Welcome home John Carver
Newcastle United have yet to sign a player in the January transfer window - but in highly experienced Geordie coach John Carver they could today have pulled off the shrewdest of coups by landing him as assistant.
Carver's coaching career has been decorated since Sir Bobby Robson was sensationally shown the door by Freddy Shepherd in 2004.
Stints at the club's Academy - where in his first week he halted a decision that would have resulted in "left-back" Andy Carroll thrown out of Newcastle - and Luton, Toronto FC, Plymouth and latterly Sheffield United followed.
But the torch simply never went out for Carver when it came to Newcastle United Football Club.
Carver twice invited me over to Canada during his stint with MLS side Toronto to allow me to observe his work from a closer distance and with access all areas, something unthinkable in the modern footballing era.
To say Carver's methods were impressive is an understatement.
The Geordie is clued up when it comes to the game's modern-technology side but also has the perfect balance of "old school" management when it comes to the proverbial arm round the shoulder or kick of the backside.
And back then in illustrious city of Toronto at BMO Field, which lies in the shadow of the magnificent CN Tower, it was obvious then that while you can take a Geordie over the Atlantic and out of Newcastle, you can't take the Newcastle out of a Geordie.
Carver is a man's man, and on a night out in TO the only subject was football and NUFC, in between getting the beers in of course.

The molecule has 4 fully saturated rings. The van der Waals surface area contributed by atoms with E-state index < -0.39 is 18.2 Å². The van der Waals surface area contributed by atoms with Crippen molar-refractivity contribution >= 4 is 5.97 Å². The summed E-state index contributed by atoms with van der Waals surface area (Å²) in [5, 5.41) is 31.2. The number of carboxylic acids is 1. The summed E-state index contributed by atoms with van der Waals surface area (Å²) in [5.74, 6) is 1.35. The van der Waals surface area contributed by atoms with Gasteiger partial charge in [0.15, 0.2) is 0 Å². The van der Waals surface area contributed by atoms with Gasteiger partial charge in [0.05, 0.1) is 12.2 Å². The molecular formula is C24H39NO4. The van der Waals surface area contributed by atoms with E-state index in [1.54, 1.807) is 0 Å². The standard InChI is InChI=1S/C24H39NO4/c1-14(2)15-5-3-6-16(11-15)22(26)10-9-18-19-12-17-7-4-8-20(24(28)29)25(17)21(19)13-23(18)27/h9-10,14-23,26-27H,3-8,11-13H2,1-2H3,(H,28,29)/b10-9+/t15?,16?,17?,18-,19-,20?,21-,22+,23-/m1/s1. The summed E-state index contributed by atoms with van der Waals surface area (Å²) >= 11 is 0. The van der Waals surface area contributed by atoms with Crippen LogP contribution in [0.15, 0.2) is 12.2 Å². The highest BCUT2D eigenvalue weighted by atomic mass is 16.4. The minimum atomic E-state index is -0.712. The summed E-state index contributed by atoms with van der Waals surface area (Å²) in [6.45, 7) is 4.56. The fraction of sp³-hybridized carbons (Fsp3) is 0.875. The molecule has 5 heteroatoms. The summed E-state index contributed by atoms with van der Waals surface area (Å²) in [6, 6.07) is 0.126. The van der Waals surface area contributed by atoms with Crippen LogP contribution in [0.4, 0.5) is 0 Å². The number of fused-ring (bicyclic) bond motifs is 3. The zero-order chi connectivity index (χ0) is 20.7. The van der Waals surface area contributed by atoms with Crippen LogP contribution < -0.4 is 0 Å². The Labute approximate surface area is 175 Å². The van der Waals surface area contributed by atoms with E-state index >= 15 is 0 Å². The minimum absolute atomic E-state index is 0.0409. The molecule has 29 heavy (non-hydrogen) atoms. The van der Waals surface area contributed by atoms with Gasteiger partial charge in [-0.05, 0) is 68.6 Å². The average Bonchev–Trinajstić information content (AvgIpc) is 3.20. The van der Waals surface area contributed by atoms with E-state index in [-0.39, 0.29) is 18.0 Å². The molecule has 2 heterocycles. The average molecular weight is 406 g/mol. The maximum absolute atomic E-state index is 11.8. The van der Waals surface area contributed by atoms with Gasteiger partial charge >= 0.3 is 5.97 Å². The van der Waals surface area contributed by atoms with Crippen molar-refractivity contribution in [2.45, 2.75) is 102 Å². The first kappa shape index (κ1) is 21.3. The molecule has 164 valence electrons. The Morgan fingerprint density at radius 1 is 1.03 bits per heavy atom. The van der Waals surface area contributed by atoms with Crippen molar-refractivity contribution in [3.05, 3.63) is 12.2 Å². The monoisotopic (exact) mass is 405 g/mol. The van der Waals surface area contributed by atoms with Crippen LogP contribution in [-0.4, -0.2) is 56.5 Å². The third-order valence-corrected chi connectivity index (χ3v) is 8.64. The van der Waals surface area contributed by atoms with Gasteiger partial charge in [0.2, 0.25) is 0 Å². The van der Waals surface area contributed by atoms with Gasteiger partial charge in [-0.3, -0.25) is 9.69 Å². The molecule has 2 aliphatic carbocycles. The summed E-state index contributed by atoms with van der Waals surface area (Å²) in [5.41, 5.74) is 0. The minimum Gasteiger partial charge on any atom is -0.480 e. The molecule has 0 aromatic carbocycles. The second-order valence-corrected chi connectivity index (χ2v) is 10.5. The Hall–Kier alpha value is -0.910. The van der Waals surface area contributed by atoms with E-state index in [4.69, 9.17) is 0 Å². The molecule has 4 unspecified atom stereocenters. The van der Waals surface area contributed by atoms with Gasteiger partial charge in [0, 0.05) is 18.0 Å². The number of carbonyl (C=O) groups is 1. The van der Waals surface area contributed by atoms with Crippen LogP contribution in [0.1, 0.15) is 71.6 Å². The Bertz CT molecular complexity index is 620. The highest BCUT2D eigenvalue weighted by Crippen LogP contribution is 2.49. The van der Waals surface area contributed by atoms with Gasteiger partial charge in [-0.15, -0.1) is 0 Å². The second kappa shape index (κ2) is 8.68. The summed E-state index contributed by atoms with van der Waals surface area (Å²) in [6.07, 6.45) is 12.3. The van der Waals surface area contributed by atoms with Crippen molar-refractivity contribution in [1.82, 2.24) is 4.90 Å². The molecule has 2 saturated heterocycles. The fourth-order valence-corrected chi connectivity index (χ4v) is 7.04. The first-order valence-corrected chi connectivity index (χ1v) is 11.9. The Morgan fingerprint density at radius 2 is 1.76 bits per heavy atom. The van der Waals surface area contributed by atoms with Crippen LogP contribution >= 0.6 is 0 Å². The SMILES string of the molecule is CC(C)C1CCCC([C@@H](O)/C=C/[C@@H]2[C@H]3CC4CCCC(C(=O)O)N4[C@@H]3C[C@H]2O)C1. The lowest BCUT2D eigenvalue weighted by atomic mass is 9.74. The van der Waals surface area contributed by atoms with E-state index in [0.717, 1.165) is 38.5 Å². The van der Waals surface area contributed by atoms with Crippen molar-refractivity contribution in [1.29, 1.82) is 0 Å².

Back then he told me he always had it in his heart to one day move make a "dream" move back to St James' Park and that has now been realised.
His love and affection for the black and whites, coupled with his undoubted coaching experience can only be considered as a major bonus for Alan Pardew.
Pardew, whose tactics have already began to pay off with three wins and a draw from his opening six matches in charge, has been honest enough to confess so far he is still "learning" the Geordie way at St James' Park.
Now with Carver by his side as number 2, and ably assisted by fellow Tyneside native Steve Stone, Pardew has plenty of know-how on Gallowgate to lean on when he feels the need.
Carver's association with United stretches back to his boyhood loyalty to the Magpies but it was Kevin Keegan who first handed him a chance as a youth coach in the early 1990s after he'd hung his boots up as a professional after representing the Toon as a youngster.
Stints at Cardiff City followed and he also starred for Gateshead and Whitley Bay, where he is considered a club legend at Hillheads, before the switch to coaching.
After working his way up to the first team coaching ladder to work under Ruud Gullit in 1998, his success as a young coach began to kick in as he and the Dutchman, along with Steve Clarke, helped guide the Magpies to the FA Cup final.
Beaten by Manchester United at Wembley, United still managed to get into Europe but less than 10 games into the season, Gullit was gone in 1999.
However, the arrival of Sir Bobby Robson was the making of JC - as he's known to players and staff - at St James' Park.
Carver helped Robson transform Newcastle from relegation fodder to mid-table material and then into a side that qualified for Champions League.
The Tynesider was by Robson's side as they put in a title tilt in 2002 and 2003 and managed back to back top four finishes - a position in which United have never since returned.
A popular figure with players and black and white through and through, Carver's arrival until the end of the season can only be a good thing for a Newcastle side who are edging ever closer to their target of survival.